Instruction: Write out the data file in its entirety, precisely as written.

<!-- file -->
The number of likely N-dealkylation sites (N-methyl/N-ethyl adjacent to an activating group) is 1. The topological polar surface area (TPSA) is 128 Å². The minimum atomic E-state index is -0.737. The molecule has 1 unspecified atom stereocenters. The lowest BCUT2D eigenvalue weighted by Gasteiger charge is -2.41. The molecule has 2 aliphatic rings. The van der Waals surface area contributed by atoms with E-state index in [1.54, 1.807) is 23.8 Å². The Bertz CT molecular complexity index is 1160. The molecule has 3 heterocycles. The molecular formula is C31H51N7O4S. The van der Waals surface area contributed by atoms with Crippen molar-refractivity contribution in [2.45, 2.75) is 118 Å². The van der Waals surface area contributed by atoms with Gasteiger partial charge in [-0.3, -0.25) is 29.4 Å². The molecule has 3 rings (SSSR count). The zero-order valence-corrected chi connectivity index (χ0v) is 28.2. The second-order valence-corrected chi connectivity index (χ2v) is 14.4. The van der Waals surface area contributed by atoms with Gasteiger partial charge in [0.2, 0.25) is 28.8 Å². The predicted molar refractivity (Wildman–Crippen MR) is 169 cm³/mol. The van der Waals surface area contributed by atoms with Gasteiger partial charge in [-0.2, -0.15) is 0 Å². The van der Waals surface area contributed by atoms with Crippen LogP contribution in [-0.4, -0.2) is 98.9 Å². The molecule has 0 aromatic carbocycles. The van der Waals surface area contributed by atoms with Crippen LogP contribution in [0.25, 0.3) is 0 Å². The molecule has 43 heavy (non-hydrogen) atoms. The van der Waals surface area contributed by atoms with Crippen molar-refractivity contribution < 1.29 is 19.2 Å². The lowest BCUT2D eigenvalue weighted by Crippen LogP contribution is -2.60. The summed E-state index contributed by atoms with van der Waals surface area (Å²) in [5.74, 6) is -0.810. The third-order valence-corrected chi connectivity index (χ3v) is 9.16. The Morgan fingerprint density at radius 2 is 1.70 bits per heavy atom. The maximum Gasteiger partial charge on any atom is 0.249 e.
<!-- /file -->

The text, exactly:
The number of likely N-dealkylation sites (N-methyl/N-ethyl adjacent to an activating group) is 1. The topological polar surface area (TPSA) is 128 Å². The minimum atomic E-state index is -0.737. The molecule has 1 unspecified atom stereocenters. The lowest BCUT2D eigenvalue weighted by Gasteiger charge is -2.41. The molecule has 2 aliphatic rings. The van der Waals surface area contributed by atoms with E-state index in [1.54, 1.807) is 23.8 Å². The Bertz CT molecular complexity index is 1160. The molecule has 3 heterocycles. The molecular formula is C31H51N7O4S. The van der Waals surface area contributed by atoms with Crippen molar-refractivity contribution in [2.45, 2.75) is 118 Å². The van der Waals surface area contributed by atoms with Gasteiger partial charge in [-0.3, -0.25) is 29.4 Å². The molecule has 3 rings (SSSR count). The zero-order valence-corrected chi connectivity index (χ0v) is 28.2. The second-order valence-corrected chi connectivity index (χ2v) is 14.4. The van der Waals surface area contributed by atoms with Gasteiger partial charge in [0.2, 0.25) is 28.8 Å². The predicted molar refractivity (Wildman–Crippen MR) is 169 cm³/mol. The van der Waals surface area contributed by atoms with Gasteiger partial charge in [-0.2, -0.15) is 0 Å². The van der Waals surface area contributed by atoms with Crippen LogP contribution in [-0.4, -0.2) is 98.9 Å². The molecule has 0 aromatic carbocycles. The van der Waals surface area contributed by atoms with Crippen LogP contribution in [0.25, 0.3) is 0 Å². The molecule has 43 heavy (non-hydrogen) atoms. The van der Waals surface area contributed by atoms with Crippen molar-refractivity contribution < 1.29 is 19.2 Å². The lowest BCUT2D eigenvalue weighted by Crippen LogP contribution is -2.60. The summed E-state index contributed by atoms with van der Waals surface area (Å²) in [5.74, 6) is -0.810. The third-order valence-corrected chi connectivity index (χ3v) is 9.16. The Morgan fingerprint density at radius 2 is 1.70 bits per heavy atom. The maximum Gasteiger partial charge on any atom is 0.249 e.